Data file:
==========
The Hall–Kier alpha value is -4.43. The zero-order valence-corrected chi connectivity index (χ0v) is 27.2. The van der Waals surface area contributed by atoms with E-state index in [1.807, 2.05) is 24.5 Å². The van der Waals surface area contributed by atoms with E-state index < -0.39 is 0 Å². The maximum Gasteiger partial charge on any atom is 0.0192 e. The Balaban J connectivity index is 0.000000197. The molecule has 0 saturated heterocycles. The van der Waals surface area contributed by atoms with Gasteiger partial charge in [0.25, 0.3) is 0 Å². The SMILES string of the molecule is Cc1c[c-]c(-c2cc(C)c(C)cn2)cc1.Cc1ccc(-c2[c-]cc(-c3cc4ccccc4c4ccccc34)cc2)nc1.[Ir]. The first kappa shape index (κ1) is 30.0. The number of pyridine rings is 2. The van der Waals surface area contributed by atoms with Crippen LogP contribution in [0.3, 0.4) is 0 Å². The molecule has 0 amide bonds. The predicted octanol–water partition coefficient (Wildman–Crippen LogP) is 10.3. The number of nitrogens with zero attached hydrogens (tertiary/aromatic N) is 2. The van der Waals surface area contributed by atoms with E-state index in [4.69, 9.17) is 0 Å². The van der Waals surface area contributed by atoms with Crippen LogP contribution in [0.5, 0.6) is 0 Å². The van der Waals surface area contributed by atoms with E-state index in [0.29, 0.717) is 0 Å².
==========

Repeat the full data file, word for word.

The Hall–Kier alpha value is -4.43. The zero-order valence-corrected chi connectivity index (χ0v) is 27.2. The van der Waals surface area contributed by atoms with E-state index in [1.807, 2.05) is 24.5 Å². The van der Waals surface area contributed by atoms with E-state index < -0.39 is 0 Å². The maximum Gasteiger partial charge on any atom is 0.0192 e. The Balaban J connectivity index is 0.000000197. The molecule has 0 saturated heterocycles. The van der Waals surface area contributed by atoms with Gasteiger partial charge in [0.25, 0.3) is 0 Å². The SMILES string of the molecule is Cc1c[c-]c(-c2cc(C)c(C)cn2)cc1.Cc1ccc(-c2[c-]cc(-c3cc4ccccc4c4ccccc34)cc2)nc1.[Ir]. The first kappa shape index (κ1) is 30.0. The number of pyridine rings is 2. The van der Waals surface area contributed by atoms with Crippen LogP contribution in [0.3, 0.4) is 0 Å². The molecule has 0 amide bonds. The predicted octanol–water partition coefficient (Wildman–Crippen LogP) is 10.3. The number of nitrogens with zero attached hydrogens (tertiary/aromatic N) is 2. The van der Waals surface area contributed by atoms with E-state index in [4.69, 9.17) is 0 Å². The van der Waals surface area contributed by atoms with Crippen LogP contribution in [0.5, 0.6) is 0 Å². The van der Waals surface area contributed by atoms with E-state index in [0.29, 0.717) is 0 Å².